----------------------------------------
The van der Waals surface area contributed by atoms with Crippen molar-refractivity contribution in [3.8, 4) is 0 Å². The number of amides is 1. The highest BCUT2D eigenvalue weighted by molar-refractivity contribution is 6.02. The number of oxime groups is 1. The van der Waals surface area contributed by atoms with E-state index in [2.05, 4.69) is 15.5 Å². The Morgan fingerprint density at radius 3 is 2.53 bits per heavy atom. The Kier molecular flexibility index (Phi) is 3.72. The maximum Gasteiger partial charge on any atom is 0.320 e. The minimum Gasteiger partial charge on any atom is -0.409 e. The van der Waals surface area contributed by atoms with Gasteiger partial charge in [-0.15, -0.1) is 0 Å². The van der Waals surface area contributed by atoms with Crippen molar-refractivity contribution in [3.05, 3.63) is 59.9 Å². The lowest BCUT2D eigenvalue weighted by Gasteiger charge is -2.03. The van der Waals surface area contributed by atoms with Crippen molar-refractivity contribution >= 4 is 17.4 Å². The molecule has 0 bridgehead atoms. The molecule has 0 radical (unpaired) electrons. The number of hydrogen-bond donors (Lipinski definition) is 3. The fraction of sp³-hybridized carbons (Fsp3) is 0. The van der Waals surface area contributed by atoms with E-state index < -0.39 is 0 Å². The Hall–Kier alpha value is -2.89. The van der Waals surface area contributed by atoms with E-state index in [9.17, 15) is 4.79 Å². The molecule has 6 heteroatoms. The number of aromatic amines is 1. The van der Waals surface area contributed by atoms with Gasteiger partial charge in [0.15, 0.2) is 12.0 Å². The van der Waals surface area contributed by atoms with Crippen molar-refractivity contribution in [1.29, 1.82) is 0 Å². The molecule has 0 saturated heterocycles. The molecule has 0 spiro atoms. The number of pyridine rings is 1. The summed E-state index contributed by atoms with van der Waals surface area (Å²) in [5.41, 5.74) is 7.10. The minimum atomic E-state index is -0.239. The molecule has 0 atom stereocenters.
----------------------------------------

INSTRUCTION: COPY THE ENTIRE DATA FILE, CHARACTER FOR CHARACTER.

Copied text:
The van der Waals surface area contributed by atoms with Crippen molar-refractivity contribution in [3.8, 4) is 0 Å². The number of amides is 1. The highest BCUT2D eigenvalue weighted by molar-refractivity contribution is 6.02. The number of oxime groups is 1. The van der Waals surface area contributed by atoms with E-state index in [2.05, 4.69) is 15.5 Å². The Morgan fingerprint density at radius 3 is 2.53 bits per heavy atom. The Kier molecular flexibility index (Phi) is 3.72. The maximum Gasteiger partial charge on any atom is 0.320 e. The minimum Gasteiger partial charge on any atom is -0.409 e. The van der Waals surface area contributed by atoms with Gasteiger partial charge in [-0.15, -0.1) is 0 Å². The van der Waals surface area contributed by atoms with Crippen molar-refractivity contribution in [3.05, 3.63) is 59.9 Å². The lowest BCUT2D eigenvalue weighted by Gasteiger charge is -2.03. The van der Waals surface area contributed by atoms with Crippen molar-refractivity contribution >= 4 is 17.4 Å². The molecule has 0 bridgehead atoms. The molecule has 0 radical (unpaired) electrons. The number of hydrogen-bond donors (Lipinski definition) is 3. The fraction of sp³-hybridized carbons (Fsp3) is 0. The van der Waals surface area contributed by atoms with E-state index < -0.39 is 0 Å². The Hall–Kier alpha value is -2.89. The van der Waals surface area contributed by atoms with E-state index in [9.17, 15) is 4.79 Å². The molecule has 6 heteroatoms. The number of aromatic amines is 1. The van der Waals surface area contributed by atoms with Gasteiger partial charge in [0.15, 0.2) is 12.0 Å². The van der Waals surface area contributed by atoms with Crippen molar-refractivity contribution in [1.29, 1.82) is 0 Å². The molecule has 0 saturated heterocycles. The molecule has 0 spiro atoms. The number of pyridine rings is 1. The summed E-state index contributed by atoms with van der Waals surface area (Å²) in [5.41, 5.74) is 7.10. The minimum atomic E-state index is -0.239. The molecule has 0 atom stereocenters.